But in such a case, Nintendo could argue that they might re-release the game through official channels and that the on-going emulation is damaging the potential market.
Nintendo could take up the example of Disney’s “in the vault” program where Disney takes out the films from the market and re-releases them periodically. The entertainment giant does this to keep the content relevant in the market, thus gaining profits on every release.
Unlike other arguments which discuss the legality of emulator games, this one talks about the ethics of it and whether downloading ROMS should be illegal in the first place.
Many game enthusiasts and collectors have argued that emulation is vital to the preservation of gaming history so that tomorrow’s young generation can play and experience it.
Their argument also counts in the nature of video games as a medium. Just like any hardware, cartridges stored in libraries are aging real fast and are susceptible to becoming unusable junk. Additionally, retro-games original physical copies are prone to stealing.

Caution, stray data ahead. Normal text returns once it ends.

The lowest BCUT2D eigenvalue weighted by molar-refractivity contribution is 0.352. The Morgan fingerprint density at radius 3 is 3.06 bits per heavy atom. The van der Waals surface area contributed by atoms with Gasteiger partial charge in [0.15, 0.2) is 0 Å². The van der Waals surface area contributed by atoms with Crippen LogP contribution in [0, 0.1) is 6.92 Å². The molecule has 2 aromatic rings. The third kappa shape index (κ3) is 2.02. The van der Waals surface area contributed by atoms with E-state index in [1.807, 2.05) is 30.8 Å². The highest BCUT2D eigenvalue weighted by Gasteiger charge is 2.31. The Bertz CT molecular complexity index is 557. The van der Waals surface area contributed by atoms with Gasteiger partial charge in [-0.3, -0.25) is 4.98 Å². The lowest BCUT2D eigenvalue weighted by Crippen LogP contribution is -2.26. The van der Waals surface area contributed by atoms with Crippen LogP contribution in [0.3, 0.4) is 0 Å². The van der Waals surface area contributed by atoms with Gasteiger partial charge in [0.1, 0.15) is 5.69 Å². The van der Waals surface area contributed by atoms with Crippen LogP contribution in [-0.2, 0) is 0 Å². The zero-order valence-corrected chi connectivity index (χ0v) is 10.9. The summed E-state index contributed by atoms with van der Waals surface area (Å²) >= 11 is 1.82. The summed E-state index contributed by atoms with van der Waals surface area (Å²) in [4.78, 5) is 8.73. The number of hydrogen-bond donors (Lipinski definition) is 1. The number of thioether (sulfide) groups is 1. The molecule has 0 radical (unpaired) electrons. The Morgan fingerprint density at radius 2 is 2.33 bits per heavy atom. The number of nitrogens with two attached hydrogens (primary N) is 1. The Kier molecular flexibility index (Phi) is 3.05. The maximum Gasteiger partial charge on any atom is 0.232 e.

Hence, collectors believe that timely preservation is essential to save the dying out retro-games from extinction.
Traditionally, big companies don’t go hunting down every single defaulter. However, in the end, whether you will get in trouble or not will entirely depend on the extent of damage done to the rightful owner of the ROMs, which is often Nintendo.
People who are in the business of collecting and selling pirated ROMs, chances are that a SWAT team is breaking down the front door of their house as we speak.
Consumers who want to relive their childhood with retro games, the only complaint you might receive is from your neighbors politely asking you to turn down the volume.